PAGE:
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a native for a month; and, as I proved when I wanted to fence in a garden of considerable size, it would put up over two hundred yards of substantial brush-wood fencing.

Our little military cantonment consisted of one house for the officers and one for the native doctor, lines for two companies of sepoys, place of arms, hospital, magazine, and store-room, &c.- all, except the magazine and store-room, being built of junglewood and bamboo-work, plastered with mud and whitewashed, such construction being commonly known as

" wattle and daub.” The roofs were of bamboo thatched with jungle-grass; and these houses were fairly cool and comfortable. The great danger was of fire.

There was a large tank close to our station, full of duck and teal, and the marshy borders of which held a good number of snipe : this was a great resource to us, and our bags of small game were usually satisfactory, though towards the end of our six weeks' sojourn our persevering fusillade had caused a perceptible diminution in the number of the shyer tribes of water-fowl.

While we were at this place a furious storm came on in the night and nearly wrecked the whole station. Luckily repairs, however extensive, were not very costly. In this storm we suffered the loss of an antelope, which I had brought from Samulcottah-a nice lively little pet. Its horns, which were exceedingly sharp and were growing long, had their tips guarded with brass knobs to prevent him from injuring people, for his temper was uncertain and easily put on the move. This little animal was tied up at night in an out-house, which had a mat door only to close it: on the night of the storm the out-house was very much damaged and all but blown down. In consequence of the floor becoming soaked with rain, the peg to which the antelope was fastened drew, and the poor little beast was killed by a roving hyæna and almost entirely devoured. We found the foot-marks of the hyæna all over the place. This little tragedy set us to work to devise schemes of vengeance against the numerous hyænas which, we knew, infested the jungles, and we constructed several ingenious traps for their benefit, but without success. We killed village dogs (which rarely have any particular owner) and baited with their carcases, and our traps were sprung more than once; but the hyæna is a tremendously powerful beast, and invariably tore itself away from our nooses, or crawled from beneath our heavy log falls.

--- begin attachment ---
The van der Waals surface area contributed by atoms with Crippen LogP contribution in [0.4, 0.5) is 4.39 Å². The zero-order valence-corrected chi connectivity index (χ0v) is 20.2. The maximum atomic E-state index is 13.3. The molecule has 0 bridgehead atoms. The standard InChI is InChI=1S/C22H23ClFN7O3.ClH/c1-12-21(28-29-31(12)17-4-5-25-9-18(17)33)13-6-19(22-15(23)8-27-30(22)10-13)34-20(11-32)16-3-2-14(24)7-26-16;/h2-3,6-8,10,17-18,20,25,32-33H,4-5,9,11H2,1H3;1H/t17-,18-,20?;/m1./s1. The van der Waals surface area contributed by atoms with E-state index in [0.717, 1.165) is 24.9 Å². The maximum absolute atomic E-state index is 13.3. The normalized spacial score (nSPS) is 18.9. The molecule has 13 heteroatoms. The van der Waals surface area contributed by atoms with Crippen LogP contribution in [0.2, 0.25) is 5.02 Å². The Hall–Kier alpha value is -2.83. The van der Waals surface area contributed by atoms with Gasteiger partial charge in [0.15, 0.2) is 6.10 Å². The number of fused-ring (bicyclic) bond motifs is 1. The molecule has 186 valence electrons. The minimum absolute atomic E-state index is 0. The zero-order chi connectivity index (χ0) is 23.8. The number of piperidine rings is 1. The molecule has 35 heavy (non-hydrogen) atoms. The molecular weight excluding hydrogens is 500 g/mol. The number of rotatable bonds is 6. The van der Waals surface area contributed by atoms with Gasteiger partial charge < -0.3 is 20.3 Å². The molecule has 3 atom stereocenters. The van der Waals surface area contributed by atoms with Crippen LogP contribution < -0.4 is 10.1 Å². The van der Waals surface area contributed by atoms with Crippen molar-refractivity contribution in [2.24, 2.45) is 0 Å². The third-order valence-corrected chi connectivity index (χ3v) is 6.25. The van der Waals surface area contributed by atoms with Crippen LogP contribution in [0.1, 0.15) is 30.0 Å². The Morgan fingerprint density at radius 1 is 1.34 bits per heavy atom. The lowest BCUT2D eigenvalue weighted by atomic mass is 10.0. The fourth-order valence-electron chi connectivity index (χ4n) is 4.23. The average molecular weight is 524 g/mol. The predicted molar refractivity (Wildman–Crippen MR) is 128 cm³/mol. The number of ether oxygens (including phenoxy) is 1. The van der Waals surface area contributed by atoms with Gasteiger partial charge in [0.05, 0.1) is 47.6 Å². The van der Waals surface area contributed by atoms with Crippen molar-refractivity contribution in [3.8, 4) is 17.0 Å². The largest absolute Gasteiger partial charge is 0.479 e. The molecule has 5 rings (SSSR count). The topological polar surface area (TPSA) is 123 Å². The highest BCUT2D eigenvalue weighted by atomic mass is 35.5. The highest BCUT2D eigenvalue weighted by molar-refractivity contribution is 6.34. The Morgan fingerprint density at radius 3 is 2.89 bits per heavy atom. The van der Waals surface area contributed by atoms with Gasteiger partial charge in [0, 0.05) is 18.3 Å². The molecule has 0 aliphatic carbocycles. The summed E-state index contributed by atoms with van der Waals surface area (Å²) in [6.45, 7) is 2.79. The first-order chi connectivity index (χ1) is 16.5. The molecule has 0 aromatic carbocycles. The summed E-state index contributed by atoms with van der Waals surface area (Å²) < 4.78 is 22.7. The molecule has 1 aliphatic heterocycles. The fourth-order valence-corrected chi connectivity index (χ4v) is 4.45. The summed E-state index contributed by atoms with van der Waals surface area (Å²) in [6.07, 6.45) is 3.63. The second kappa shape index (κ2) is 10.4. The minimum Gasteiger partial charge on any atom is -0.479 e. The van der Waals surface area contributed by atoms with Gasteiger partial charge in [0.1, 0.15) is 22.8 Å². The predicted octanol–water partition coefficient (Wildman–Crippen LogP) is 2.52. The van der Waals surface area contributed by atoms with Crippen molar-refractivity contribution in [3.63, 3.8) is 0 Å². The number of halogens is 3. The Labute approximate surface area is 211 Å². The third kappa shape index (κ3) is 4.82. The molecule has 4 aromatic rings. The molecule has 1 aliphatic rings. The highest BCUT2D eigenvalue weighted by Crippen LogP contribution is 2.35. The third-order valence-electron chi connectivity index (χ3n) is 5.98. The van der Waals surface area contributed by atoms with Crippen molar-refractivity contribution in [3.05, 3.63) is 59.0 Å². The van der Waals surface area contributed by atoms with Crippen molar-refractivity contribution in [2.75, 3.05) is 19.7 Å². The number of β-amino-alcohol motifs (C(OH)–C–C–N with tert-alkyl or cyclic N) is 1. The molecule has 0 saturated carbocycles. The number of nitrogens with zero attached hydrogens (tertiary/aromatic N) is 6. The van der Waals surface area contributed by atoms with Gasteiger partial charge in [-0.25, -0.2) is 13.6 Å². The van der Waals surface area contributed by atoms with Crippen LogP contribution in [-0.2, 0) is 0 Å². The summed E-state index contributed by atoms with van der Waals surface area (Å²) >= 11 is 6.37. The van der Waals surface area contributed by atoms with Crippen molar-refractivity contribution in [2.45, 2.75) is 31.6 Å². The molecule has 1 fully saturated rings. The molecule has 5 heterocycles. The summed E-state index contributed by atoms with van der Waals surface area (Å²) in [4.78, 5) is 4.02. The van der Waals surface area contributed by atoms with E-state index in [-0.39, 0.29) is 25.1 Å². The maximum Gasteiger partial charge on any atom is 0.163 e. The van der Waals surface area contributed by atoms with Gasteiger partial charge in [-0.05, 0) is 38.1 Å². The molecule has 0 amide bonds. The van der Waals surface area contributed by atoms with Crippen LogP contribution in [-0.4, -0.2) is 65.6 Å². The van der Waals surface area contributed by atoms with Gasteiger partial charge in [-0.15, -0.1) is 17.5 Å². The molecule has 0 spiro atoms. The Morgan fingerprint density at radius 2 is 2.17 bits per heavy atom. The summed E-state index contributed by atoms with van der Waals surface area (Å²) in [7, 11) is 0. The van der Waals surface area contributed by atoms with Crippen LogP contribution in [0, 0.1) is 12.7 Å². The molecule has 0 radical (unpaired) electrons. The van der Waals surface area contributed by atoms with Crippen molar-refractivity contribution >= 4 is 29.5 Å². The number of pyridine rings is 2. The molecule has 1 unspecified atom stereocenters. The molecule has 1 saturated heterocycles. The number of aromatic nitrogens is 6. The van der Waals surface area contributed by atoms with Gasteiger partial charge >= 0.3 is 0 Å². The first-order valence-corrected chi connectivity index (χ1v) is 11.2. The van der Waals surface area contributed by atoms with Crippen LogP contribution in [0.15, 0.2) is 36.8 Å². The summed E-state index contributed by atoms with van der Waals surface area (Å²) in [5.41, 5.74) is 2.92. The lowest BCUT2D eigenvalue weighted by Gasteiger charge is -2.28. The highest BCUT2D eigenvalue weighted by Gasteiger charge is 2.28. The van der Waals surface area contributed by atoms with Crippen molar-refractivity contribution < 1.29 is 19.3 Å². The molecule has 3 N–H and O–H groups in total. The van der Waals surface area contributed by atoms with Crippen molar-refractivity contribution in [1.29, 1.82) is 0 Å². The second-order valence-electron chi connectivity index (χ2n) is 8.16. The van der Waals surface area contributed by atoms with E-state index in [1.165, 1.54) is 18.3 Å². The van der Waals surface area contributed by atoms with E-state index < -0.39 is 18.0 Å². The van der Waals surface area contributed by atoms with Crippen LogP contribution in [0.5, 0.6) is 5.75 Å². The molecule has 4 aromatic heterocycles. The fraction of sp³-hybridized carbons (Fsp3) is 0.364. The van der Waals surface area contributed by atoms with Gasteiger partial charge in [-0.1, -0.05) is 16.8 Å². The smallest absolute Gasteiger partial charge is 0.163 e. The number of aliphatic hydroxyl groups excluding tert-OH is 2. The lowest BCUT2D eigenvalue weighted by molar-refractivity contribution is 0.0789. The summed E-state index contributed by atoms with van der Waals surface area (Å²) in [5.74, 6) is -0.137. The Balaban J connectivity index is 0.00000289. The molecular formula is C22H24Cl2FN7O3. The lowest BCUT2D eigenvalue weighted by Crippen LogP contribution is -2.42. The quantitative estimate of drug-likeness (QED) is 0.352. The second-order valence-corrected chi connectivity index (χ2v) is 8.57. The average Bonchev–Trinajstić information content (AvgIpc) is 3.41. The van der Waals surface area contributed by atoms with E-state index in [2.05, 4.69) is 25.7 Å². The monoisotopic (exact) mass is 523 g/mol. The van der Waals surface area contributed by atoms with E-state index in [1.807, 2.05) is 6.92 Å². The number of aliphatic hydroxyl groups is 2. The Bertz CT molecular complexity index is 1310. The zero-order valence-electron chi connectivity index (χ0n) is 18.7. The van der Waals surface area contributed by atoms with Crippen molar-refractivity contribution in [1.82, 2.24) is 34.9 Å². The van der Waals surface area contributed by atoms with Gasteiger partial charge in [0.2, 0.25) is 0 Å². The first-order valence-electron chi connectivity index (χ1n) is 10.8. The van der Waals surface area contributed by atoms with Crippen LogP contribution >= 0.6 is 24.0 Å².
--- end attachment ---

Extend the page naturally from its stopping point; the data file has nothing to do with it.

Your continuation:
While we were at Nursapatam the regiment had marched to Chicacole, a hundred miles farther north, which place had not been for some years previous occupied by a full corps. We joined it at this new station, wbich was, like Samulcottah, near the sea, the distance being, in both cases, about seven miles. The houses of the officers and of the judge (who was a very eccentric character) were ranged round three sides of the parade-ground, the fourth side of which was occupied by the places of arms, and backed by the native town. A river, rendered highly odoriferous by the evil habits of the native population, ran just beneath the back walls of the houses on that side of the square which was opposite to the places of arms.

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CHAPTER III.

Tame Bear.-His Tragical End.-Snipe.-Water-fowl.-Jeypore.-Our First Bear.-A belated Bruin.-Indian Badger.-Bears and Dogs.-Sacred Birds.-Strange Cure for Dysentery.-Kimedy.-Snipe-shooting.-Bears at Mongolwalsah.-Death of a Bear.-Two Bears in a Bush.Antelope.-The Bear and Brahmin.-Lucky Pistol-shot.Bear and Panther.-March to Secunderabad.-Moneylenders.-New Cantonment laid out.-Cholera in marching Regiments.-Sad Deaths of a Family.

SOON